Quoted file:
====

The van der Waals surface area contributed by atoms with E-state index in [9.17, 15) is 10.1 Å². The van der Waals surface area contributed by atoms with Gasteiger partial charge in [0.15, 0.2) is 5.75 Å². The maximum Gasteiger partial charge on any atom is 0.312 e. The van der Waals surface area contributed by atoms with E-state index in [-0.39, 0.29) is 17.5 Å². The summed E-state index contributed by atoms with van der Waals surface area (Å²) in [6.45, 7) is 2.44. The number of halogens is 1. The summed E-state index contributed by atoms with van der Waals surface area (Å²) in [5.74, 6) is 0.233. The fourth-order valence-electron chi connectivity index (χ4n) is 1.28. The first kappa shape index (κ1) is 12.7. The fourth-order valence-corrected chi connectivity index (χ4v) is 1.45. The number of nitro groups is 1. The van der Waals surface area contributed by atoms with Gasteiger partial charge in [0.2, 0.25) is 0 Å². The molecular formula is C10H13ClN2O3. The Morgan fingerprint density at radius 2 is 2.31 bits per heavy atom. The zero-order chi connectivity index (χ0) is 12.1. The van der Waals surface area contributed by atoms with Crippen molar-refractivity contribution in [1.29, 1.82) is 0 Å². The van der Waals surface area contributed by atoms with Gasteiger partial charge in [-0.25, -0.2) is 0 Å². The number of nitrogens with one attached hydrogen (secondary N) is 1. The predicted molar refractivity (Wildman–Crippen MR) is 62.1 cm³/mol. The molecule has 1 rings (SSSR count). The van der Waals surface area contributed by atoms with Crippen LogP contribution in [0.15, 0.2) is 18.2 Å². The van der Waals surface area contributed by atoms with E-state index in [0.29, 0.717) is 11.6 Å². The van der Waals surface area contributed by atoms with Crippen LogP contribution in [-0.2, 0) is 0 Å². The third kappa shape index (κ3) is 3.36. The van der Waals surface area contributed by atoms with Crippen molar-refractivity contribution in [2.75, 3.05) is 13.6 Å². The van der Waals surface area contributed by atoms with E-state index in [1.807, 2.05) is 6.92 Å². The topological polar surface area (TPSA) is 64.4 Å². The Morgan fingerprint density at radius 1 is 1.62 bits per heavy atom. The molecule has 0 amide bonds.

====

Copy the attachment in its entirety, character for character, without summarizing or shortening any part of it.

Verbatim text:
The van der Waals surface area contributed by atoms with E-state index in [9.17, 15) is 10.1 Å². The van der Waals surface area contributed by atoms with Gasteiger partial charge in [0.15, 0.2) is 5.75 Å². The maximum Gasteiger partial charge on any atom is 0.312 e. The van der Waals surface area contributed by atoms with E-state index in [-0.39, 0.29) is 17.5 Å². The summed E-state index contributed by atoms with van der Waals surface area (Å²) in [6.45, 7) is 2.44. The number of halogens is 1. The summed E-state index contributed by atoms with van der Waals surface area (Å²) in [5.74, 6) is 0.233. The fourth-order valence-electron chi connectivity index (χ4n) is 1.28. The first kappa shape index (κ1) is 12.7. The fourth-order valence-corrected chi connectivity index (χ4v) is 1.45. The number of nitro groups is 1. The van der Waals surface area contributed by atoms with Gasteiger partial charge in [0.2, 0.25) is 0 Å². The molecular formula is C10H13ClN2O3. The Morgan fingerprint density at radius 2 is 2.31 bits per heavy atom. The zero-order chi connectivity index (χ0) is 12.1. The van der Waals surface area contributed by atoms with Crippen molar-refractivity contribution in [1.29, 1.82) is 0 Å². The van der Waals surface area contributed by atoms with Gasteiger partial charge in [-0.25, -0.2) is 0 Å². The number of nitrogens with one attached hydrogen (secondary N) is 1. The predicted molar refractivity (Wildman–Crippen MR) is 62.1 cm³/mol. The molecule has 1 rings (SSSR count). The van der Waals surface area contributed by atoms with Crippen LogP contribution in [0.15, 0.2) is 18.2 Å². The van der Waals surface area contributed by atoms with E-state index in [0.29, 0.717) is 11.6 Å². The van der Waals surface area contributed by atoms with Crippen LogP contribution in [-0.2, 0) is 0 Å². The third kappa shape index (κ3) is 3.36. The van der Waals surface area contributed by atoms with Crippen molar-refractivity contribution in [2.75, 3.05) is 13.6 Å². The van der Waals surface area contributed by atoms with E-state index in [1.807, 2.05) is 6.92 Å². The topological polar surface area (TPSA) is 64.4 Å². The Morgan fingerprint density at radius 1 is 1.62 bits per heavy atom. The molecule has 0 amide bonds.